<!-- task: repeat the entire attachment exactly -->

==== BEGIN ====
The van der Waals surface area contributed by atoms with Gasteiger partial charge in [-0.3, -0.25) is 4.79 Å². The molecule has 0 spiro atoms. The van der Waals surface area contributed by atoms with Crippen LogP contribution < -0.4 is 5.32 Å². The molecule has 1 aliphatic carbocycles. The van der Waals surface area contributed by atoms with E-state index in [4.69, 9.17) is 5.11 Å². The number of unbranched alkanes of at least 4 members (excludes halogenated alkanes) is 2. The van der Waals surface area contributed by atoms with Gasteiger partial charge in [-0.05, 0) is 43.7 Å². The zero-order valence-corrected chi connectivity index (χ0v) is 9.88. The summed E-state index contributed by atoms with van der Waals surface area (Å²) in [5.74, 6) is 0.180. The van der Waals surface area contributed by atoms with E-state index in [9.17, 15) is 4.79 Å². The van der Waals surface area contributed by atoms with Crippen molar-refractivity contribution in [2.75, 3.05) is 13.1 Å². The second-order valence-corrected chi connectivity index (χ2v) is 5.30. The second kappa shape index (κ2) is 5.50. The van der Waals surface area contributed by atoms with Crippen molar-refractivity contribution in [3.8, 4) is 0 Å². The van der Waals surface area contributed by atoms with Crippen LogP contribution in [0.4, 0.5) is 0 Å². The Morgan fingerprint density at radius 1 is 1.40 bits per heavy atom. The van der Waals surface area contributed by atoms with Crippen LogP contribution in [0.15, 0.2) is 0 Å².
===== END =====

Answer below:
The van der Waals surface area contributed by atoms with Gasteiger partial charge in [-0.3, -0.25) is 4.79 Å². The molecule has 0 spiro atoms. The van der Waals surface area contributed by atoms with Crippen LogP contribution < -0.4 is 5.32 Å². The molecule has 1 aliphatic carbocycles. The van der Waals surface area contributed by atoms with E-state index in [4.69, 9.17) is 5.11 Å². The number of unbranched alkanes of at least 4 members (excludes halogenated alkanes) is 2. The van der Waals surface area contributed by atoms with Gasteiger partial charge in [-0.05, 0) is 43.7 Å². The zero-order valence-corrected chi connectivity index (χ0v) is 9.88. The summed E-state index contributed by atoms with van der Waals surface area (Å²) in [5.74, 6) is 0.180. The van der Waals surface area contributed by atoms with E-state index in [9.17, 15) is 4.79 Å². The van der Waals surface area contributed by atoms with Crippen molar-refractivity contribution in [2.75, 3.05) is 13.1 Å². The second-order valence-corrected chi connectivity index (χ2v) is 5.30. The second kappa shape index (κ2) is 5.50. The van der Waals surface area contributed by atoms with Crippen molar-refractivity contribution in [3.8, 4) is 0 Å². The van der Waals surface area contributed by atoms with Crippen LogP contribution in [0.4, 0.5) is 0 Å². The Morgan fingerprint density at radius 1 is 1.40 bits per heavy atom. The van der Waals surface area contributed by atoms with Crippen LogP contribution in [0.15, 0.2) is 0 Å².